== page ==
When the museum closed at five, we walked to Little Italy for dinner. Noah was crying most of the way because he had not finished the second mystery they started. He claimed there wasn’t time. Beth said he quit because he was too scared to climb through a dark drainpipe to retrieve a clue. June skipped along the sidewalk and offered occasional report: “He’s stopped crying. Now he’s whining.” I lifted her up so she could see a canal as we crossed over it and she spotted a tower in the distance. “A castle,” she exclaimed.

Noah had calmed down by the time we entered the restaurant and he loved the poster in the foyer with illustrations of dozens of kinds of pasta so much he went back to look at it after we were seated. Beth said it was the kind of Italian restaurant they have in Wheeling where they serve you soft white bread and salads made with iceberg lettuce. I knew what she meant. It was like an Italian restaurant in South Philadelphia. Sometimes that’s exactly what you want.

Beth had eggplant parmesan, I had gnocchi, June had rigatoni with tomato sauce and Noah had spaghetti with a butter sauce. He didn’t care for the sauce, but he was happy enough with bread and butter and the side order of broccoli the kids were splitting and every one else dug into their entrees. “Always trust a fat waiter,” the waiter said when Beth and I took his advice and got the chocolate mousse cake for dessert. Our trust was not misplaced.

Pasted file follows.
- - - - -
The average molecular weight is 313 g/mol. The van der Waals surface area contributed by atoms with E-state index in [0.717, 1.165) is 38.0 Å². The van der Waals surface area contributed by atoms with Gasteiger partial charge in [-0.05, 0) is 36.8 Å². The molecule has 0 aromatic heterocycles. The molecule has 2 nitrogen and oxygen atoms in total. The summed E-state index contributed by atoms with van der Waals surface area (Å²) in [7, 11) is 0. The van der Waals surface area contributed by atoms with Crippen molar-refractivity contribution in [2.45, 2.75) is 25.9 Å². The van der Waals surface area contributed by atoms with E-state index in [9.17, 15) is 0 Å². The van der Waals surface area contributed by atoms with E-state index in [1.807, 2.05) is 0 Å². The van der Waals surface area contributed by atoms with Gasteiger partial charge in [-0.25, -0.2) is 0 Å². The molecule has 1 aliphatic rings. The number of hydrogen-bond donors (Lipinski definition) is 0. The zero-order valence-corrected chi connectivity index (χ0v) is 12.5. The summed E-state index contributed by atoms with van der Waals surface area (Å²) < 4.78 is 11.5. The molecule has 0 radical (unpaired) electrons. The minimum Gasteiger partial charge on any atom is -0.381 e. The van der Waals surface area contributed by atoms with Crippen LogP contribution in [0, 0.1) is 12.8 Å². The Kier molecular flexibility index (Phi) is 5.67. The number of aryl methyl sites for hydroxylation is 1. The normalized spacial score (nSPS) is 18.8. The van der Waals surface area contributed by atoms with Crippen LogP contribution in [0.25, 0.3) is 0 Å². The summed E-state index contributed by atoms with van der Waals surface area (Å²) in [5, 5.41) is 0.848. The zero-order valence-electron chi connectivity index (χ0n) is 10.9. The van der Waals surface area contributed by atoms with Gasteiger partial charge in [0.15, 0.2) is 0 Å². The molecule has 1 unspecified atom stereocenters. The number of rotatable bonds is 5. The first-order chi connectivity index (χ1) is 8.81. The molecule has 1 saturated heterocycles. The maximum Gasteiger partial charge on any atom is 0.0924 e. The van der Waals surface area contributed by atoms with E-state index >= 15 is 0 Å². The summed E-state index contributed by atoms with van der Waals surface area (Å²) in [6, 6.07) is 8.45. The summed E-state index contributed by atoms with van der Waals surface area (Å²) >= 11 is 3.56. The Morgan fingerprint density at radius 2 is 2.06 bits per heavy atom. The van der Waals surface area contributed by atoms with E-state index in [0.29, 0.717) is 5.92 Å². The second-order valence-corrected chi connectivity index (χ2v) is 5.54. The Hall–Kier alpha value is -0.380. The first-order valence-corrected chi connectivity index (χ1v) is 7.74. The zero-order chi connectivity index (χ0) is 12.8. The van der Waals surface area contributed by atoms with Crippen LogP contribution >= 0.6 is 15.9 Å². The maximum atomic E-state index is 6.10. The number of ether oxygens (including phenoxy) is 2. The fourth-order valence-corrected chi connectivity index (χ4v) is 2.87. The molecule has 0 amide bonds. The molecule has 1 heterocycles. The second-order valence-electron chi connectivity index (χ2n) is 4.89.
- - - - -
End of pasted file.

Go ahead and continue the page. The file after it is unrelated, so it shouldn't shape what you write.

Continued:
When we left the restaurant at 6:15, it was still light. I was surprised. It always creeps up on me when the days start to get longer. Since it’s part of our family code not to visit Baltimore without stopping at Vaccaro’s (http://www.vaccarospastry.com/), we ducked into the bakery for Italian cookies and cannoli to take home. We emerged at 6:25 and it was noticeably darker. We live right on the border of D.C. and I’m often in the city, but rarely after dark, and to be walking through a different city in the dark blue twilight felt like an adventure. June must have felt the same way because she looked up at me and said, “I love this night.”